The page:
Ford believes that the planned addition of the optional IAwPB electronic engine immobilizer system will render ineffective, conventional theft methods, such as hot-wiring, attacking the ignition lock cylinder and drive-away thefts.

Ford also believes that installation of the SecuriLock system and IAwPB system are an effective deterrent against vehicle theft. Since the same aspects of performance (i.e., arming and the immobilization feature) are still provided, the agency believes that the same level of protection is being met. Since the agency granted Ford's exemption for its MY 2012 Fusion vehicle line, there is no available theft rate information for this vehicle.

The agency has evaluated Ford's MY 2012 petition to modify the exemption for the Fusion vehicle line from the parts-marking requirements of 49 CFR part 541, and has decided to grant it. The agency believes that the proposed device will continue to provide four of the five types of performance listed in § 543.6(a)(3): promoting activation; preventing defeat or circumvention of the device by unauthorized persons; preventing operation of the vehicle by unauthorized entrants; and ensuring the reliability and durability of the device.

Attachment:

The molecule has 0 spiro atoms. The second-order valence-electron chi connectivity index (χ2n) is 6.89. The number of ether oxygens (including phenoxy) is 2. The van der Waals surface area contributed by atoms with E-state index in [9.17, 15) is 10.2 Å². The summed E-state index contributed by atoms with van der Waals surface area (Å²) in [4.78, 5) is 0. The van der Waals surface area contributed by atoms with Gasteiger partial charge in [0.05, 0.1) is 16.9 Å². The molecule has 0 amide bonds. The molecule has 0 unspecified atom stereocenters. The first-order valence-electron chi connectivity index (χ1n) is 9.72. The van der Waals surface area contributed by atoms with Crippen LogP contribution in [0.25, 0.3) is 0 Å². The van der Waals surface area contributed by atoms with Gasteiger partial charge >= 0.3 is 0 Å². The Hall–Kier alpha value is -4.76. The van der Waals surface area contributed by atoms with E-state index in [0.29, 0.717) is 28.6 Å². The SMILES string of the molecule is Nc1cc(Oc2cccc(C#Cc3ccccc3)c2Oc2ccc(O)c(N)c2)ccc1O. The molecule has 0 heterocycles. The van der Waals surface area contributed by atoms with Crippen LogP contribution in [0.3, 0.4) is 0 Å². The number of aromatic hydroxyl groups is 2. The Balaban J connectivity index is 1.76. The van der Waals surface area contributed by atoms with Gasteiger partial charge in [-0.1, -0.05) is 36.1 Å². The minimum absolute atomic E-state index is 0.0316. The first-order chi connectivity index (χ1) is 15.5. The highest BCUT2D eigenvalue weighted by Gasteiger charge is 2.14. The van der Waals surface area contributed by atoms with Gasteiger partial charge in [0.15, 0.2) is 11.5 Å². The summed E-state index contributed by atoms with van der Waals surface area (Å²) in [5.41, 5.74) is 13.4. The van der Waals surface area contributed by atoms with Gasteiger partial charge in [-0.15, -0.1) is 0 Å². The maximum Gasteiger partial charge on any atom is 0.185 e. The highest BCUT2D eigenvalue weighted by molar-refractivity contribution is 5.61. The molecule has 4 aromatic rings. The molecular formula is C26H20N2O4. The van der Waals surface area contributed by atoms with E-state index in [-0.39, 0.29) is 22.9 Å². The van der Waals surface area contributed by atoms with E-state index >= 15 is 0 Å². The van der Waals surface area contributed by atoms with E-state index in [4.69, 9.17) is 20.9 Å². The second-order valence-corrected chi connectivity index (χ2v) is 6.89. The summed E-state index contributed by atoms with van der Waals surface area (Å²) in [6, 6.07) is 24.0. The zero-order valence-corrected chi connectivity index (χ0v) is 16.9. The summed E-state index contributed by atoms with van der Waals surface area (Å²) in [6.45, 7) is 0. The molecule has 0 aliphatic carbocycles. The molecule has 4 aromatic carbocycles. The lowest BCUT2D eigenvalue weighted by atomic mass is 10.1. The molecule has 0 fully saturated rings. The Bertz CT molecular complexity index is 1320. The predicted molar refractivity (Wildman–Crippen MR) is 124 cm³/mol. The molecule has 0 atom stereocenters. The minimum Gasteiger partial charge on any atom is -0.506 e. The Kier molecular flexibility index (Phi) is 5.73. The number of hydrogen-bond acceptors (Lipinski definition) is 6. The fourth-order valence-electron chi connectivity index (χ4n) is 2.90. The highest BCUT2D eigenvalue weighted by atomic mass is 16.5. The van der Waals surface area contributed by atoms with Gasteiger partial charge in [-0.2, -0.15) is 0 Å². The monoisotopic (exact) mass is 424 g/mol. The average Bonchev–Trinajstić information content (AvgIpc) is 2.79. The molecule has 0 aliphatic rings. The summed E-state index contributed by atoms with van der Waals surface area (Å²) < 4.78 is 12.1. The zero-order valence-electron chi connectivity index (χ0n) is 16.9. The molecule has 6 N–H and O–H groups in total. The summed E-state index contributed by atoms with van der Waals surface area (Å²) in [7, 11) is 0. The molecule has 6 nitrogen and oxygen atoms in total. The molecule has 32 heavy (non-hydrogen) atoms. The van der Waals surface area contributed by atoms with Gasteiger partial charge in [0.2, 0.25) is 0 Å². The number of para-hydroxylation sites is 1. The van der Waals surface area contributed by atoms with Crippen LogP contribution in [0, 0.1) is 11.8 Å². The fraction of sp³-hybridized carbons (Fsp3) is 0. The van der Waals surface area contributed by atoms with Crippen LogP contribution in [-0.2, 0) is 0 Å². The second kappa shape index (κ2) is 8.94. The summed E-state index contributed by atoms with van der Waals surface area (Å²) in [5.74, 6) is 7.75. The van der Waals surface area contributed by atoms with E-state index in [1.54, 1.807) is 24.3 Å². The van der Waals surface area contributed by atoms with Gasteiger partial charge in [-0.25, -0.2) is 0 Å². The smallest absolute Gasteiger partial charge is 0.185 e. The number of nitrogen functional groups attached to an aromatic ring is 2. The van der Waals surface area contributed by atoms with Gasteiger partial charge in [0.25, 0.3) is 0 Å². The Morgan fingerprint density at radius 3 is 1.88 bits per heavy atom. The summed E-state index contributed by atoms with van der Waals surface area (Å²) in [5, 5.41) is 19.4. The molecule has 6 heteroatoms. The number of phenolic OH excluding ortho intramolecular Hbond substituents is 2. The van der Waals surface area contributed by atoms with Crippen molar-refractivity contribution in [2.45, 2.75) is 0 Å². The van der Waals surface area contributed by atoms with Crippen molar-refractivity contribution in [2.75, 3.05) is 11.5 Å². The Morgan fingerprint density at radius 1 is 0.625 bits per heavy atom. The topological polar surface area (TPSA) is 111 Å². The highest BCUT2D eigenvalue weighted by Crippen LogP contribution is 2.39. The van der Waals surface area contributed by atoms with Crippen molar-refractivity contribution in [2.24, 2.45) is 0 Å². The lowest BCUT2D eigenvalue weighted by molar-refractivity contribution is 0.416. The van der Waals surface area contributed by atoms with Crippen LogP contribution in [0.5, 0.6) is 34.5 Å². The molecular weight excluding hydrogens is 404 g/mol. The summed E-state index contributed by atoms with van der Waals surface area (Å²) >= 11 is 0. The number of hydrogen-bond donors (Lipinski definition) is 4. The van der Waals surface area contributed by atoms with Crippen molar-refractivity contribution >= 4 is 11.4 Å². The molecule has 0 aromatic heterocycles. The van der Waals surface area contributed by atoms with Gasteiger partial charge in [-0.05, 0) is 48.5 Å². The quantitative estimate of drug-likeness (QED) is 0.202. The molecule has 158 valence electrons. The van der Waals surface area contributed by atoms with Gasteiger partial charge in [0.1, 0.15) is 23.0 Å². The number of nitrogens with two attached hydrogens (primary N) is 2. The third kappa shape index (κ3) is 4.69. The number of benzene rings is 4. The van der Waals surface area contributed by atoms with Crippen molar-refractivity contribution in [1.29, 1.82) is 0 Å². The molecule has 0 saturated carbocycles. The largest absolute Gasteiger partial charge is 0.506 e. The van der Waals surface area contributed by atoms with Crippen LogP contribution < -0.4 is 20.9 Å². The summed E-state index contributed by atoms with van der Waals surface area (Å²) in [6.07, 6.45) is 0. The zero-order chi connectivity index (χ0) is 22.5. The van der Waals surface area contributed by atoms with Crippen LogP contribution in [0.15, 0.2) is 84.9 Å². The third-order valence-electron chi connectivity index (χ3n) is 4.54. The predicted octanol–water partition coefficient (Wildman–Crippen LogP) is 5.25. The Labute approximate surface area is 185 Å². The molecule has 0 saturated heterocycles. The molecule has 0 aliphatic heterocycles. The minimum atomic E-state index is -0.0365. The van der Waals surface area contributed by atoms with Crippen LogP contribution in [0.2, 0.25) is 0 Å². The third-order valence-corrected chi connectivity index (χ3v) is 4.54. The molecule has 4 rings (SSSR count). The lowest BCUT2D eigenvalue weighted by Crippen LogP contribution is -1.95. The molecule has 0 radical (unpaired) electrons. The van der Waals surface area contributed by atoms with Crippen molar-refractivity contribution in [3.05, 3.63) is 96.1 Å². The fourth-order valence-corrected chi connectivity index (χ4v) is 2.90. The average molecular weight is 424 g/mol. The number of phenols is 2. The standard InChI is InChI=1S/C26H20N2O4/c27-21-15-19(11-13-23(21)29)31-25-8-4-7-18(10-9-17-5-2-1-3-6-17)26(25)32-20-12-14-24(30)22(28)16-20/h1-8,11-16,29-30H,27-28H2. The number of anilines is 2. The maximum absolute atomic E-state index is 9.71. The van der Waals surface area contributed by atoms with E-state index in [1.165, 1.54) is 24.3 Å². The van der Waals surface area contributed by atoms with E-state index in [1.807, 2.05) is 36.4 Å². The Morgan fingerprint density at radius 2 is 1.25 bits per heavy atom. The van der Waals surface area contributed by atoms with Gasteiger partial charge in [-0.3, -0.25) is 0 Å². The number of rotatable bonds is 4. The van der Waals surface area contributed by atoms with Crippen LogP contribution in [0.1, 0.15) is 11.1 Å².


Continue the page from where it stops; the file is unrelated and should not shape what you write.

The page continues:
If Ford decides not to use the exemption for this line, it should formally notify the agency. If such a decision is made, the line must be fully marked according to the requirements under 49 CFR parts 541.5 and 541.6 (marking of major component parts and replacement parts).

NHTSA suggests that if the manufacturer contemplates making any changes, the effects of which might be characterized as de minimis, it should consult the agency before preparing and submitting a petition to modify.

Authority: 49 U.S.C. 33106; delegation of authority at 49 CFR 1.50.

Issued on: June 6, 2012.

Christopher J. Bonanti,

Associate Administrator for Rulemaking.

[FR Doc. 2012-14216 Filed 6-11-12; 8:45 am]